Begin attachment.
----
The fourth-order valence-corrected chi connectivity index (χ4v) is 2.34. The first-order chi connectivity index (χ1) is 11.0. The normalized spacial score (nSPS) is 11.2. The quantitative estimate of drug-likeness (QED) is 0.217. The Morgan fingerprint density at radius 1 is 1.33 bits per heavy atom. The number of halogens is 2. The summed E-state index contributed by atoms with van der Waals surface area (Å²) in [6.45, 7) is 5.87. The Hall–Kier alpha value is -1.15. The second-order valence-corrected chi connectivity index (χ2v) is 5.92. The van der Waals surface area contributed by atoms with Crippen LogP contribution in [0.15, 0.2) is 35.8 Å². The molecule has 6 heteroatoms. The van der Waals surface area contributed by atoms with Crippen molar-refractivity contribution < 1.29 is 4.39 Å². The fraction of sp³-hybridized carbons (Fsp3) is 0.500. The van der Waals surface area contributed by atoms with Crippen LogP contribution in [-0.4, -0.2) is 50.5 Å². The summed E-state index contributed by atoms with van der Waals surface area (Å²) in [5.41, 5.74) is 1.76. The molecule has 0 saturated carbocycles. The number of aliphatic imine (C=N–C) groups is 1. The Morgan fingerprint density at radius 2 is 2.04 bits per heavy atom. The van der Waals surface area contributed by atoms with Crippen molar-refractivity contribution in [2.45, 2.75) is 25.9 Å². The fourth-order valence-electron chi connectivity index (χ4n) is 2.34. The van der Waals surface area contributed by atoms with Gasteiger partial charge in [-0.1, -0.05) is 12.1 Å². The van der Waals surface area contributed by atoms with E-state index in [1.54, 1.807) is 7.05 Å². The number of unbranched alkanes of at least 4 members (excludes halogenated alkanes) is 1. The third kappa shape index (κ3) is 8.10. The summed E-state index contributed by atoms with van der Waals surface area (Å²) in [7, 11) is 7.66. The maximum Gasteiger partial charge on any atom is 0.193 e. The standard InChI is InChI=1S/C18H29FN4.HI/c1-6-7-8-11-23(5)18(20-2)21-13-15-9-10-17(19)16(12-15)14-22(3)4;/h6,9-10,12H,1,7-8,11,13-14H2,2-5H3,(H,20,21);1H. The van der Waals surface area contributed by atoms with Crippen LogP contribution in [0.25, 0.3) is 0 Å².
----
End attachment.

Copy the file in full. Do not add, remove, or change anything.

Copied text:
The fourth-order valence-corrected chi connectivity index (χ4v) is 2.34. The first-order chi connectivity index (χ1) is 11.0. The normalized spacial score (nSPS) is 11.2. The quantitative estimate of drug-likeness (QED) is 0.217. The Morgan fingerprint density at radius 1 is 1.33 bits per heavy atom. The number of halogens is 2. The summed E-state index contributed by atoms with van der Waals surface area (Å²) in [6.45, 7) is 5.87. The Hall–Kier alpha value is -1.15. The second-order valence-corrected chi connectivity index (χ2v) is 5.92. The van der Waals surface area contributed by atoms with Crippen LogP contribution in [0.15, 0.2) is 35.8 Å². The molecule has 6 heteroatoms. The van der Waals surface area contributed by atoms with Crippen molar-refractivity contribution < 1.29 is 4.39 Å². The fraction of sp³-hybridized carbons (Fsp3) is 0.500. The van der Waals surface area contributed by atoms with Crippen LogP contribution in [-0.4, -0.2) is 50.5 Å². The summed E-state index contributed by atoms with van der Waals surface area (Å²) in [5.41, 5.74) is 1.76. The molecule has 0 saturated carbocycles. The number of aliphatic imine (C=N–C) groups is 1. The Morgan fingerprint density at radius 2 is 2.04 bits per heavy atom. The van der Waals surface area contributed by atoms with Crippen molar-refractivity contribution in [2.45, 2.75) is 25.9 Å². The fourth-order valence-electron chi connectivity index (χ4n) is 2.34. The van der Waals surface area contributed by atoms with Gasteiger partial charge in [-0.1, -0.05) is 12.1 Å². The van der Waals surface area contributed by atoms with E-state index in [1.54, 1.807) is 7.05 Å². The number of unbranched alkanes of at least 4 members (excludes halogenated alkanes) is 1. The third kappa shape index (κ3) is 8.10. The summed E-state index contributed by atoms with van der Waals surface area (Å²) in [7, 11) is 7.66. The maximum Gasteiger partial charge on any atom is 0.193 e. The standard InChI is InChI=1S/C18H29FN4.HI/c1-6-7-8-11-23(5)18(20-2)21-13-15-9-10-17(19)16(12-15)14-22(3)4;/h6,9-10,12H,1,7-8,11,13-14H2,2-5H3,(H,20,21);1H. The van der Waals surface area contributed by atoms with Crippen LogP contribution in [0.25, 0.3) is 0 Å².